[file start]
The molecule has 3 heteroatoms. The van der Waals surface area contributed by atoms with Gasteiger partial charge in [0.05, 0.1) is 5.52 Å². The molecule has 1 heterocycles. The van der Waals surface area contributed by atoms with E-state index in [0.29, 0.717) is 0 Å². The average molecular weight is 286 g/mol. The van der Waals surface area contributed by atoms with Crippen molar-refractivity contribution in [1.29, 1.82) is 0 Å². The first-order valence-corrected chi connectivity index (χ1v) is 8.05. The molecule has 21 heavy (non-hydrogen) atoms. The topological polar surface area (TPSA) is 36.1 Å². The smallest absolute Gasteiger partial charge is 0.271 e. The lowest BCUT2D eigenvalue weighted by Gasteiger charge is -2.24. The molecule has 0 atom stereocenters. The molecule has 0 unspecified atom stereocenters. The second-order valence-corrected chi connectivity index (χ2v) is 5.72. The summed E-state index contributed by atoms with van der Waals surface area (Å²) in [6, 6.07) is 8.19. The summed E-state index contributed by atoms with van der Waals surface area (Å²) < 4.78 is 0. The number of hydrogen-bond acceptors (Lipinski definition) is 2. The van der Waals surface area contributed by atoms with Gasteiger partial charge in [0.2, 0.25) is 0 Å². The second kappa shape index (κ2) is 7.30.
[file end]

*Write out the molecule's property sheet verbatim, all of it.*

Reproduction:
The molecule has 3 heteroatoms. The van der Waals surface area contributed by atoms with Gasteiger partial charge in [0.05, 0.1) is 5.52 Å². The molecule has 1 heterocycles. The van der Waals surface area contributed by atoms with E-state index in [0.29, 0.717) is 0 Å². The average molecular weight is 286 g/mol. The van der Waals surface area contributed by atoms with Crippen molar-refractivity contribution in [1.29, 1.82) is 0 Å². The first-order valence-corrected chi connectivity index (χ1v) is 8.05. The molecule has 21 heavy (non-hydrogen) atoms. The topological polar surface area (TPSA) is 36.1 Å². The smallest absolute Gasteiger partial charge is 0.271 e. The lowest BCUT2D eigenvalue weighted by Gasteiger charge is -2.24. The molecule has 0 atom stereocenters. The molecule has 0 unspecified atom stereocenters. The second-order valence-corrected chi connectivity index (χ2v) is 5.72. The summed E-state index contributed by atoms with van der Waals surface area (Å²) in [6, 6.07) is 8.19. The summed E-state index contributed by atoms with van der Waals surface area (Å²) < 4.78 is 0. The number of hydrogen-bond acceptors (Lipinski definition) is 2. The van der Waals surface area contributed by atoms with Gasteiger partial charge in [0.2, 0.25) is 0 Å². The second kappa shape index (κ2) is 7.30.